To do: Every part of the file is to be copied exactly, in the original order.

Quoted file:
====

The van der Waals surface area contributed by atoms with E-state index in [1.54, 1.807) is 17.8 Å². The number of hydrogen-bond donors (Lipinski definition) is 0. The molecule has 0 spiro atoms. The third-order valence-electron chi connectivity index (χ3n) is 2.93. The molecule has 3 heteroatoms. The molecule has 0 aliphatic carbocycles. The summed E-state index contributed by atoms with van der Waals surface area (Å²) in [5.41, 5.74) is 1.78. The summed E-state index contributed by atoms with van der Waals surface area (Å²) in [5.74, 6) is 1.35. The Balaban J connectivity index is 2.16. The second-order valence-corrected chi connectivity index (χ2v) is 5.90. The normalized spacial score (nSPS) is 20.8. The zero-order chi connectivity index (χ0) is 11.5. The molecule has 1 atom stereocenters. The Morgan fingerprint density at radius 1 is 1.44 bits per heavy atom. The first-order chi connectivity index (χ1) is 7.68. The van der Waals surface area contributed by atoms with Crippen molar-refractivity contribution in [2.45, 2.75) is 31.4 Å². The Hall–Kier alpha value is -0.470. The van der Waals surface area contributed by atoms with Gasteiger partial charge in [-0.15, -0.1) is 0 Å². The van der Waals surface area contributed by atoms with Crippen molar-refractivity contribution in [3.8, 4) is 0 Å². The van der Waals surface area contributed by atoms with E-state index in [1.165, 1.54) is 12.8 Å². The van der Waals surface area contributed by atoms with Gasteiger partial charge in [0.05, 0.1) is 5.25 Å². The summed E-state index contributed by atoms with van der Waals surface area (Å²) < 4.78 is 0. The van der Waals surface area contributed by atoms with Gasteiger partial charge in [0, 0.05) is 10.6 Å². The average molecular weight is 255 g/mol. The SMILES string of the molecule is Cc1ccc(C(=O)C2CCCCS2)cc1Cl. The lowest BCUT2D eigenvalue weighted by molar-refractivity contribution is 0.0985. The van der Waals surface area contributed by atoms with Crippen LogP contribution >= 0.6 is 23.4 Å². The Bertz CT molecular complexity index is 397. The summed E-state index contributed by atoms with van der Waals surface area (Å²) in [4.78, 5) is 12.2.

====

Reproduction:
The van der Waals surface area contributed by atoms with E-state index in [1.54, 1.807) is 17.8 Å². The number of hydrogen-bond donors (Lipinski definition) is 0. The molecule has 0 spiro atoms. The third-order valence-electron chi connectivity index (χ3n) is 2.93. The molecule has 3 heteroatoms. The molecule has 0 aliphatic carbocycles. The summed E-state index contributed by atoms with van der Waals surface area (Å²) in [5.41, 5.74) is 1.78. The summed E-state index contributed by atoms with van der Waals surface area (Å²) in [5.74, 6) is 1.35. The Balaban J connectivity index is 2.16. The second-order valence-corrected chi connectivity index (χ2v) is 5.90. The normalized spacial score (nSPS) is 20.8. The zero-order chi connectivity index (χ0) is 11.5. The molecule has 1 atom stereocenters. The Morgan fingerprint density at radius 1 is 1.44 bits per heavy atom. The first-order chi connectivity index (χ1) is 7.68. The van der Waals surface area contributed by atoms with Crippen molar-refractivity contribution in [2.45, 2.75) is 31.4 Å². The Hall–Kier alpha value is -0.470. The van der Waals surface area contributed by atoms with Gasteiger partial charge in [-0.15, -0.1) is 0 Å². The van der Waals surface area contributed by atoms with Crippen molar-refractivity contribution in [3.8, 4) is 0 Å². The van der Waals surface area contributed by atoms with E-state index in [1.165, 1.54) is 12.8 Å². The van der Waals surface area contributed by atoms with Gasteiger partial charge in [0.05, 0.1) is 5.25 Å². The summed E-state index contributed by atoms with van der Waals surface area (Å²) < 4.78 is 0. The van der Waals surface area contributed by atoms with Gasteiger partial charge in [0, 0.05) is 10.6 Å². The average molecular weight is 255 g/mol. The SMILES string of the molecule is Cc1ccc(C(=O)C2CCCCS2)cc1Cl. The lowest BCUT2D eigenvalue weighted by molar-refractivity contribution is 0.0985. The van der Waals surface area contributed by atoms with Crippen LogP contribution >= 0.6 is 23.4 Å². The Bertz CT molecular complexity index is 397. The summed E-state index contributed by atoms with van der Waals surface area (Å²) in [4.78, 5) is 12.2.